The Kurds today—in Iraq, in Syria, in Turkey, and even in Iran—are stronger and more important actors in the Middle East than they have ever been in modern history. A bid to establish an independent Kurdish state is ever more plausible. Success in achieving self-determination, however, rarely comes without assistance from an outside power. And unlike America, whose relationship with NATO ally Turkey blocks it from embracing full-fledged Kurdish statehood, Russia is relatively free to back the idea of a sovereign independent Kurdistan.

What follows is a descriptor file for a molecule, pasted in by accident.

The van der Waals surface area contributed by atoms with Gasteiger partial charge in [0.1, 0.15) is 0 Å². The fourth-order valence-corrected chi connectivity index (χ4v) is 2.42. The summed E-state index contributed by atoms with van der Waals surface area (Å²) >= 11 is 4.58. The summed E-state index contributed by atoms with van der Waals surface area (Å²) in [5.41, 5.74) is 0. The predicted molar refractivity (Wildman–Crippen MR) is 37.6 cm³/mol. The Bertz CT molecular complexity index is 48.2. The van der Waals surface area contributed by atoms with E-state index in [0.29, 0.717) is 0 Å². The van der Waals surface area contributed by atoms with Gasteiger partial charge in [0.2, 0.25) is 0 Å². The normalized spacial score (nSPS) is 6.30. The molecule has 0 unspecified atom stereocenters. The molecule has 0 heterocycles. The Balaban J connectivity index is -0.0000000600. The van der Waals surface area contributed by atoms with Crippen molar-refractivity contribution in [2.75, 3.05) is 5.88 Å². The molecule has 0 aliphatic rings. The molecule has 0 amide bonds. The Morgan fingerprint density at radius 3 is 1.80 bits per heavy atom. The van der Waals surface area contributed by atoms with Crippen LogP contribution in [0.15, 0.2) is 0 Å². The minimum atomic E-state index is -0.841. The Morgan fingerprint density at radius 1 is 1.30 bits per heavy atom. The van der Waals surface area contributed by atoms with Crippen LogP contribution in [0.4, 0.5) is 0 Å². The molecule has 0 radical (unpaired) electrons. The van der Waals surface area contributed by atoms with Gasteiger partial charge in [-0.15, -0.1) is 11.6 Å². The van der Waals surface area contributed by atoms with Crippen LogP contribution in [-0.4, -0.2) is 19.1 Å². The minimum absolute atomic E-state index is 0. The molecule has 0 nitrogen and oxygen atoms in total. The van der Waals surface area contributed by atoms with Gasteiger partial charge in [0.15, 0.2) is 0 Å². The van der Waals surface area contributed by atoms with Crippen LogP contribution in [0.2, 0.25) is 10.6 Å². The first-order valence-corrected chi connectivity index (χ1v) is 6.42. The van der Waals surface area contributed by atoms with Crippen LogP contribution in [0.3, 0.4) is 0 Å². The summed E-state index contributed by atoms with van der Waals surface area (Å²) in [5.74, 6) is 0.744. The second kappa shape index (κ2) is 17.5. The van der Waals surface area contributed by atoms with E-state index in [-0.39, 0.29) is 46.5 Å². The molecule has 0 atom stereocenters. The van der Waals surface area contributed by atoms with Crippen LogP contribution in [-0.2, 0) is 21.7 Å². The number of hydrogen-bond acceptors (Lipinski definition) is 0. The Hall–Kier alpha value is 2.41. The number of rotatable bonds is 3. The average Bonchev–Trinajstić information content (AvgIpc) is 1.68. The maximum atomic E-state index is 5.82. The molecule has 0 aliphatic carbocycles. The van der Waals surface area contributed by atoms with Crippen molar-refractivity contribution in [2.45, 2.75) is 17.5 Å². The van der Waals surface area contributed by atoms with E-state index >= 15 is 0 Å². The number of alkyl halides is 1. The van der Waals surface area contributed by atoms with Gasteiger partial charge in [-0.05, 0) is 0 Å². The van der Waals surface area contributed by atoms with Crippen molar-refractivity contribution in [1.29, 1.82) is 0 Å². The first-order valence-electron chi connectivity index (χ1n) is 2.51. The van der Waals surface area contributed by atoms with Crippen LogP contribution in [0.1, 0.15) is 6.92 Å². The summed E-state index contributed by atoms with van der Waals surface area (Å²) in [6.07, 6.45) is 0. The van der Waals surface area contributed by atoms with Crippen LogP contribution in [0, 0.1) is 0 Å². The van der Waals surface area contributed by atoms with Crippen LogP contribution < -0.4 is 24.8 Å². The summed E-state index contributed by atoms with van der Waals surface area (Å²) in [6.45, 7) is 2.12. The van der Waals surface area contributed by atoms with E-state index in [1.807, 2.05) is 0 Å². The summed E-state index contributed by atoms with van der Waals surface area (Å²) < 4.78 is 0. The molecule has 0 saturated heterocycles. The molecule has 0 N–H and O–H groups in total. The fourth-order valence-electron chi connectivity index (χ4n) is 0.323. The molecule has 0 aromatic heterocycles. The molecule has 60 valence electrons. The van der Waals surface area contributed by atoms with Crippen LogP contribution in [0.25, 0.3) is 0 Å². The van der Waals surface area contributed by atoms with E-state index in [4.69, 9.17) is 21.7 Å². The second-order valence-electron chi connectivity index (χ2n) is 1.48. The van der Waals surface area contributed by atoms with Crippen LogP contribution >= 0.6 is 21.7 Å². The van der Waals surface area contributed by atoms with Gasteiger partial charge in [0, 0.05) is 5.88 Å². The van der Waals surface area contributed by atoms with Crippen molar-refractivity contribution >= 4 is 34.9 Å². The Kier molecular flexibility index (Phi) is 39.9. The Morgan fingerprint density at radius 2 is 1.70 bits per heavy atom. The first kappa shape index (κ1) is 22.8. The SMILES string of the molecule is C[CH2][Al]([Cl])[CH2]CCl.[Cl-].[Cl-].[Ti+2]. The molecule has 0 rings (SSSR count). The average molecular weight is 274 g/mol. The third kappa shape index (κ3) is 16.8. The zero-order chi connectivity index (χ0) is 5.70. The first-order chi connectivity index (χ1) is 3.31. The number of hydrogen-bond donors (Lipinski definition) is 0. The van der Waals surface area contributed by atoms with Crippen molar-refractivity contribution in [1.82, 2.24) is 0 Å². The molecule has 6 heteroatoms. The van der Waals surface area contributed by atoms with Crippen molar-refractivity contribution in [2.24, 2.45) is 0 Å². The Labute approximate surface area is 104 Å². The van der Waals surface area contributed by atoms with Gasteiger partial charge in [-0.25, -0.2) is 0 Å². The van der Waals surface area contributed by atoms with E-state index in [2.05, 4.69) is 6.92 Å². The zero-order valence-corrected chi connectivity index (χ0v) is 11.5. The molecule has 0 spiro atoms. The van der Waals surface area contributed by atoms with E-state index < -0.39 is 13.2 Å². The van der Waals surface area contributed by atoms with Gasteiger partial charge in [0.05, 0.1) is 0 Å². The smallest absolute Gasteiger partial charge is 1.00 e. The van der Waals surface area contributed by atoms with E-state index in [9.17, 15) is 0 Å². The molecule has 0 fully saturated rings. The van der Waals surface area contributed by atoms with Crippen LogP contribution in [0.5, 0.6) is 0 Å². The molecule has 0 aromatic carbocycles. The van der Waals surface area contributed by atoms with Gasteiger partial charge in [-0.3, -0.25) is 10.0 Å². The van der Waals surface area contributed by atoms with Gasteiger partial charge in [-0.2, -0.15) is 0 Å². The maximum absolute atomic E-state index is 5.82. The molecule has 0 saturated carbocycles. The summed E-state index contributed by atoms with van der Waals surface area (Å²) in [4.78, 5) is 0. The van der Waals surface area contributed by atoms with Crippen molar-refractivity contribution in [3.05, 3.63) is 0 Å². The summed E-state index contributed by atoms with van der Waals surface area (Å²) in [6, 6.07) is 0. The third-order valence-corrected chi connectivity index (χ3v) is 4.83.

Putin, in short, is in a unique position to bring Russia's centuries-long relationship with the Kurds to a logical culmination and deal a devastating blow to Turkey in the process. Turkey's President Recep Tayyip Erdogan and Prime Minister Ahmet Davutoglu both profess an admiration for Ottoman Sultan Abdulhamid II. They would do well to remember that it was during Abdulhamid II's reign that Russian arms and diplomacy secured Bulgarian, Romanian, and Serbian independence. Kurdistan perhaps awaits its own liberator tsar.

Michael A. Reynolds is associate professor of Near Eastern Studies at Princeton University. He is the author of Shattering Empires: The Clash and Collapse of the Ottoman and Russian Empires.